Sunday, 21 October 2012
For the past two days I've been at the International Society for Studies in Medievalism conference in Canton, Ohio. By the time I get home I will have spent more time in transit between here and Sydney than I was actually at the conference, but I feel like it was worthy the trip. I've had a habit of jut missing major conferences that are themed perfectly for my work - and were important to it. I began my Phd on postcolonialism in Middle English romance a year or two late to go to a conference here in the USA on postcolonialism in the Middle Ages. The 2010 International Conference on the Fantastic in the Arts was themed Race and Fantasy, and was just at the start of my thinking about my current project, before I'd put in my first funding application, let alone had the second succeed. The conference I've just been at was themed Medievalism(s) and Diversity. It would have been hard to come up with a theme that worked better with what I've been doing this year.
I gave a paper titled " 'Yo! It's the Middle Ages': Talking about Race in the Fantasy Genre." I looked at the ways fantasy fans claim that the 'real' Middle Ages (European of course) were exclusively white: no diversity (racial or any other kind) allowed. It's not a completely new theme for my work obviously, although in this paper I looked mainly at various thread on the Bioware Social Network. Dragon Age is an interesting example because the game has been both criticised for not having enough diversity, and praised for its inclusiveness and attempts to address themes around prejudice. If Bioware aimed to please everyone they failed (surprise), but they did get people talking (and flaming each other) about diversity - in terms of gender and sexuality as well as race - as well as privilege and the assumptions both players and the wider community make about fantasy RPGs and the their fans.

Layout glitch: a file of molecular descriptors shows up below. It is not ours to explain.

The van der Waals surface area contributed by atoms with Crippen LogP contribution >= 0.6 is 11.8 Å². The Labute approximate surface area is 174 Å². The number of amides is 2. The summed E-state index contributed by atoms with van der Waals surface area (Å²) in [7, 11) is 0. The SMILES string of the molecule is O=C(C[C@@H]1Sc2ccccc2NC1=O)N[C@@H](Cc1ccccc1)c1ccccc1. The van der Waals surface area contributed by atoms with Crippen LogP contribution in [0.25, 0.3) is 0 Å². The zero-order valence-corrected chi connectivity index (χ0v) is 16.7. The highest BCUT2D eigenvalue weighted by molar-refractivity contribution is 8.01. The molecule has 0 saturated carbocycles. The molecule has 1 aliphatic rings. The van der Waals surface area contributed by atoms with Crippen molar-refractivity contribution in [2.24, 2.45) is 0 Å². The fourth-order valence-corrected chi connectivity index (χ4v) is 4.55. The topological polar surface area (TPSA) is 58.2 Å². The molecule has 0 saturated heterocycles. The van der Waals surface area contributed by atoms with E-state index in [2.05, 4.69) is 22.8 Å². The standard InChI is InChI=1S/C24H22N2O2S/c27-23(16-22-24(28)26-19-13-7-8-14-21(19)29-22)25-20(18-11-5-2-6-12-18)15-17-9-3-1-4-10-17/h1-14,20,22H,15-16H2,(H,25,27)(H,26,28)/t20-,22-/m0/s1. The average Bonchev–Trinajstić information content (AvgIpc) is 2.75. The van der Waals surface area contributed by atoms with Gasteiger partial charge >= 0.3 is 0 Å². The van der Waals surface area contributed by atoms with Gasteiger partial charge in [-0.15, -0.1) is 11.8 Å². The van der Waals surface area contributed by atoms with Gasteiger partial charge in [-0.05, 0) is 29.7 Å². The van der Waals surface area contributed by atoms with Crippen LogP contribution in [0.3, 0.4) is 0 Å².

There were some really interesting parallels between what I was talking about and another paper in my session: Elizabeth Emery from Montclair State University speaking on 'Goblets, Tankards and the Green Fairy: Inclusion and Exclusion in the "Medieval" Cabarets of Belle Époque Paris.' Both then and now, the 'real' Middle Ages were constructed to suit the needs and desires of particular contemporary groups, in ways that often had little if anything to do with historical fact. The 'medieval' has been more about feeling than fact for centuries apparently.
I've come away from the conference with at least four different ideas for research and publication that I didn't have when I got here, which is the other reason it's been worth the trip. I'm just about to leave for the first flight in my journey home, oping I can remember any, or even all of them, by the time I get there.
Wednesday, 3 October 2012